States' Rights v. Nationalism The debate over states' rights versus nationalism relates to the current political actors, issues, and conflicts; as can be seen through examination of William Jefferson Clinton, the issue of federal funding for public schools, and the conflict between the states and the Constitution over the "Full faith and credit" clause and whether it pertains to same-sex marriages.
William Jefferson Clinton was recently in Norfolk, Virginia to promote what he believes will occur if the GOP's ten year tax rebate is passed. He believes that many Americans would be affected by this drastic cut in federal funds. Clinton's idea is to give the local school districts tax bonds worth twenty eight billion dollars over two years. One may think, "What is wrong with this?" This is just one more way for the national government to gain control over a system that has long been in the hands of the localities.
Clinton believes that only the national government can help the localities build new schools. He feels having three thousand trailers in one state, that are used to teach our children in, is not acceptable. This is the case in the Commonwealth of Virginia. Clinton and the Democratic Party are pushing this issue not only because they feel that people will be hurt by these cuts, but also because re-election for many people is approaching. Political actors play to the crowd and express their willingness to give federal aid to the localities only when re-election is approaching, because this aid will just give them one more hidden hand they can use to control the localities.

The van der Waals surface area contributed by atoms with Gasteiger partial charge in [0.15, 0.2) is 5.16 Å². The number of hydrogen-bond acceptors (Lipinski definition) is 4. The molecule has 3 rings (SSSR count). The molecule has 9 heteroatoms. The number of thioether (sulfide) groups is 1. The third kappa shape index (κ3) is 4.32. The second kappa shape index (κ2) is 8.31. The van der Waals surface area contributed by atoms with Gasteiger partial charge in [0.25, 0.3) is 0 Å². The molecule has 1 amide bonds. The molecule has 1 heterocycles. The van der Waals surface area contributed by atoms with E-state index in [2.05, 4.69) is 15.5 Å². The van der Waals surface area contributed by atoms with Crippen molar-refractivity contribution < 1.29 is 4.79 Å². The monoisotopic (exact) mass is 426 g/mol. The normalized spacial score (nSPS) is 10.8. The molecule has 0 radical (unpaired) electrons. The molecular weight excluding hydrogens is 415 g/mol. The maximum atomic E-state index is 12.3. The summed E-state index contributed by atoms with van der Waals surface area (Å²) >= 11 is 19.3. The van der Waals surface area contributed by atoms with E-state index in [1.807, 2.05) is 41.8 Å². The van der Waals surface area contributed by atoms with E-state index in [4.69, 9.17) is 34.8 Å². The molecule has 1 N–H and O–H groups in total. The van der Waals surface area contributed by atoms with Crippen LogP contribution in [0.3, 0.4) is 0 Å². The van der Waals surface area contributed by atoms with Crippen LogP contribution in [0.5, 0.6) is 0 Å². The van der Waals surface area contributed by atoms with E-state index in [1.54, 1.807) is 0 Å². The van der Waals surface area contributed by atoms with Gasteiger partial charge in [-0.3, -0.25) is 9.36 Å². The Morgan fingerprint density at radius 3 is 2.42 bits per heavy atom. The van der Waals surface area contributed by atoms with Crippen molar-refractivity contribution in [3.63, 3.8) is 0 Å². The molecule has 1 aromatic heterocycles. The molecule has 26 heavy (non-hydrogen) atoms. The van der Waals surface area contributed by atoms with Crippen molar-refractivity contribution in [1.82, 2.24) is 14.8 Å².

Federal aid to public schools is a debatable topic in itself. Many people feel that a federal presence is unnecessary. The federal government feels that the money they can provide...